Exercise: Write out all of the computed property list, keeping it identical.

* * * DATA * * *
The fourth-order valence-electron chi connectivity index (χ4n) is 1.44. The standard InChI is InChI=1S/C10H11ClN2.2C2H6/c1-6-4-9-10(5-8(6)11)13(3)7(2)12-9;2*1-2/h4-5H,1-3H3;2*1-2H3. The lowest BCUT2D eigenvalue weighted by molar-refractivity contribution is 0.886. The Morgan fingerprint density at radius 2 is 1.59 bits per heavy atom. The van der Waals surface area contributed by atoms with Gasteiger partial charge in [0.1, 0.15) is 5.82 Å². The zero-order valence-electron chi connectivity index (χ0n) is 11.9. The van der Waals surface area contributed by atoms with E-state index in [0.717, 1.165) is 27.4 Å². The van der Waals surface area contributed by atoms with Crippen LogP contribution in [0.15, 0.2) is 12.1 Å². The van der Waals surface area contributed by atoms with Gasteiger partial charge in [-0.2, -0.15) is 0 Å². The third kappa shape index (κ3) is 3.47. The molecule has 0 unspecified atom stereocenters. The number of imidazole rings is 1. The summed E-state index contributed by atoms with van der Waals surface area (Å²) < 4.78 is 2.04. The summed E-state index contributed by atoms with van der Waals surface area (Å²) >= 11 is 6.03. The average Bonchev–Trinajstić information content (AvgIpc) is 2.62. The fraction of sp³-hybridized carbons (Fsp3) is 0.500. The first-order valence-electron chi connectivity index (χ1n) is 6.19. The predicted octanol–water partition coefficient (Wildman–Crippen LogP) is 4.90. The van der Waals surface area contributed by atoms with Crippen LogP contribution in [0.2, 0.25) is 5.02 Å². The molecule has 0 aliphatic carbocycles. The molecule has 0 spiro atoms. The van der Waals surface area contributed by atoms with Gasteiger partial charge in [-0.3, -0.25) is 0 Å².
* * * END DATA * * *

The fourth-order valence-electron chi connectivity index (χ4n) is 1.44. The standard InChI is InChI=1S/C10H11ClN2.2C2H6/c1-6-4-9-10(5-8(6)11)13(3)7(2)12-9;2*1-2/h4-5H,1-3H3;2*1-2H3. The lowest BCUT2D eigenvalue weighted by molar-refractivity contribution is 0.886. The Morgan fingerprint density at radius 2 is 1.59 bits per heavy atom. The van der Waals surface area contributed by atoms with Gasteiger partial charge in [0.1, 0.15) is 5.82 Å². The zero-order valence-electron chi connectivity index (χ0n) is 11.9. The van der Waals surface area contributed by atoms with E-state index in [0.717, 1.165) is 27.4 Å². The van der Waals surface area contributed by atoms with Crippen LogP contribution in [0.15, 0.2) is 12.1 Å². The van der Waals surface area contributed by atoms with Gasteiger partial charge in [-0.2, -0.15) is 0 Å². The third kappa shape index (κ3) is 3.47. The molecule has 0 unspecified atom stereocenters. The number of imidazole rings is 1. The summed E-state index contributed by atoms with van der Waals surface area (Å²) < 4.78 is 2.04. The summed E-state index contributed by atoms with van der Waals surface area (Å²) >= 11 is 6.03. The average Bonchev–Trinajstić information content (AvgIpc) is 2.62. The fraction of sp³-hybridized carbons (Fsp3) is 0.500. The first-order valence-electron chi connectivity index (χ1n) is 6.19. The predicted octanol–water partition coefficient (Wildman–Crippen LogP) is 4.90. The van der Waals surface area contributed by atoms with Crippen LogP contribution in [0.2, 0.25) is 5.02 Å². The molecule has 0 aliphatic carbocycles. The molecule has 0 spiro atoms. The van der Waals surface area contributed by atoms with Gasteiger partial charge in [-0.3, -0.25) is 0 Å².